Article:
1905 PHOTOGRAPH ALBUMS
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THE BACON FARM
In the mid 1830s
Hiram Bacon staked a claim on 200 acres in Township #31, just east
of the Machias River. He had traveled there on what we call the
Airline Road. After cutting and burning the trees, he made holes
under the stumps, filled them with corn, and let his pigs do the
hard work. Hiram raised cattle. His brother Ebenezer came here
before 1840, bought the 200 acres, and then Hiram left. The house
and buildings were on the north side of the road, but fields were
Bacon Farm before the house was
burned by the wicked stepmother. From left the house, carriage house
and the barn. See page one in first album to see farm in 1905.
Eben (1813), as
Ebenezer was called, married Julia Elsemore (1828) on August 15,
1845and brought her to this wilderness farm. This pioneer couple
raised a family of eight, five daughters and three sons; Laverna
(June 29, 1846), Gelana (1848), Forreston (1853), Huaska (1855),
Verona (1856), Mary (1857), Anna 1859) and Lindell (1862). Hard work
kept the family fed, clothed and warm. However, as with most early
settlers, it was hard to get cash to pay the mortgage. The (year of
birth) noted above is calculated from the 1860 census, except for
Lindell’s which came from his gravestone at the Guptill Cemetery in
Carriage House, note the long cedar
In 1857 a source of cash came Eben’s way.
George Spratt got the contract to carry the mail between Bangor and
Calais, a distance of 93 miles. Spratt apportioned 36 horses along
the line so teams could be changed six times: Alexander and Wesley
to the east, Eben Bacon’s place, and Beddington, Aurora, and Clifton
to the west. Eben had to meet the stage with six fresh horses in
harness, help unhook the horses that had hauled the stage about 14
miles, hook up the new team, then unharness the tired team, feed and
water them so they would be ready for the next trip. Spratt’s
Airline Stage ran until 1887.
Eben likely raised
hay and grain for oxen and horses used by logging crews on the
Machias watershed. He may also have raised potatoes, turnip and
other food for the men who cut the logs.
The Machias Union
of November 6, 1877 reported that Eben took seven barrels of butter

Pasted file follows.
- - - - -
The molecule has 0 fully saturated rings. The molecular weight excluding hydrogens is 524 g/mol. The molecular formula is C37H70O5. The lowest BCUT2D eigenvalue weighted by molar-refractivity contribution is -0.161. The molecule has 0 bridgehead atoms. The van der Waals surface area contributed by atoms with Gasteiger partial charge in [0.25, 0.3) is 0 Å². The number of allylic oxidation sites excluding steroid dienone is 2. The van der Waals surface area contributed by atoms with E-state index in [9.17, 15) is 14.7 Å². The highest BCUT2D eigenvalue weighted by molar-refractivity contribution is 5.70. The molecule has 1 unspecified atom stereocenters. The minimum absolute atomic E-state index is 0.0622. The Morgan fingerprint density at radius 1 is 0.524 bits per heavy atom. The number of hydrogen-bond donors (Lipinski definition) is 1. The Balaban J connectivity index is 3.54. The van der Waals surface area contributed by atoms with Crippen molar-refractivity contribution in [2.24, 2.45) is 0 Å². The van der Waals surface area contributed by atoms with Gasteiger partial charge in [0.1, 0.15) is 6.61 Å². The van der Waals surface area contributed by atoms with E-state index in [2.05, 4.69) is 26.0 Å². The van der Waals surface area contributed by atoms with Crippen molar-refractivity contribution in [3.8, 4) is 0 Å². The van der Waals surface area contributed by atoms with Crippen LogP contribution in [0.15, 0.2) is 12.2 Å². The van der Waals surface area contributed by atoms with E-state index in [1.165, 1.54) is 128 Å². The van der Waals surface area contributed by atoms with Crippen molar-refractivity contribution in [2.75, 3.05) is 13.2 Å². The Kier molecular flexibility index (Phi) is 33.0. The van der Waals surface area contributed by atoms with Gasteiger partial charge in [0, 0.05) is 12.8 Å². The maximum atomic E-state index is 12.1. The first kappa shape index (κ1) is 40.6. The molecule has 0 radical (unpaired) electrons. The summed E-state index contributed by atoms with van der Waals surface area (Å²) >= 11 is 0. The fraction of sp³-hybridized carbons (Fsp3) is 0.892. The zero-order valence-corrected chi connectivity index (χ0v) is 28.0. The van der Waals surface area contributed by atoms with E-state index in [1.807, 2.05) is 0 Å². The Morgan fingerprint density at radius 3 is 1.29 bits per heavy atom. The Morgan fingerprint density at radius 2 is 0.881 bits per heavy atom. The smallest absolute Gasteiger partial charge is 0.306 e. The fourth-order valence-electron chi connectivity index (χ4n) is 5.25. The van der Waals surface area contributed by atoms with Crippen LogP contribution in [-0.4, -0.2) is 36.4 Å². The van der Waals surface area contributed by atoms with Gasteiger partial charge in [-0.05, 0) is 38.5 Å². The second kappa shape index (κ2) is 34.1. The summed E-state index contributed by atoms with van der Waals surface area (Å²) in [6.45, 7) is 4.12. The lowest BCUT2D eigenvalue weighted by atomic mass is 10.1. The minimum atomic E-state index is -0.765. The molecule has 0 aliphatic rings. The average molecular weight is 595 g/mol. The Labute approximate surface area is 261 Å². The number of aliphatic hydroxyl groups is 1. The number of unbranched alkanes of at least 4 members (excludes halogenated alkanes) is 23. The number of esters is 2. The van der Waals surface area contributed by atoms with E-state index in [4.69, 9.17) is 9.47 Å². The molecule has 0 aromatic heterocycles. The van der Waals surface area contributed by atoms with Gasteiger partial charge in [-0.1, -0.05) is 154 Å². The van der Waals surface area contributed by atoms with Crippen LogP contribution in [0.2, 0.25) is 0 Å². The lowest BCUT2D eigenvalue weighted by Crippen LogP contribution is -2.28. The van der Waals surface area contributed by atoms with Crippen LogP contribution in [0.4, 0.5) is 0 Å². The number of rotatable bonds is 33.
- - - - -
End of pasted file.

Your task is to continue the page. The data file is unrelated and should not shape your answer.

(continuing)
to Portland. The market in Machias was poor. The butter weighed
about 1950 pounds. The article continues, “Mr. Bacon makes a large
quantity of butter, using the milk from 11 cows. His sons Hughey
(Huaska) and Lindell help him with the milking, straining, churning,
working, salting and packing. He uses 150 tin pans for setting milk
and churns every fifth day. He uses a cellar for a milk room…. He
scalds all the milk set for cream, raising it to a temperature of
160 degrees…. Mr. Bacon has lived on his farm since 1837. He is
called “The Butter King of Washington County”. He expects to produce
2400 to 2500 pounds this season.”
The children left
home between 1860 and 1880. Julia died about 1882 and Eben married
Ella Hayes, a small woman who had ‘come through the woods’ from the
Bangor area. A letter to daughter Laverna dated September 7, 1890
reports that Eben is not well and can’t stay in the old place this
winter. Where was Ella? Eben went to New Britain, Connecticut to
live with Laverna and her family. Eben died there between February
and November 1891.
The farm stayed
with the family but William C. Holway of Machias held the mortgage.
In 1896 Frank Smith of Northfield was living there with his second
wife and his children Sewall and Elizabeth. Frank was in the woods
working and the children were sent out to pick raspberries. The
house burned. Sewell said that his stepmother didn’t like living
there so she burned it. The other buildings were not damaged.
youngest Bacon child, wrote his brother Hughey on May 5, 1931, “The
old home in TWP 31, what a tragedy! The old barn is all that’s left
and is tumbling down. I seldom go there.” In 2005, Ivan Hawkins and
John Dudley searched around the farm site and found only part of a
foundation, likely the barn. The field around the house was used for
storage of construction equipment when the Airline was worked on
about 40 years age. Today the place has grown to woods.
oldest child of Eben and Julia, was born on June 29, 1846. She was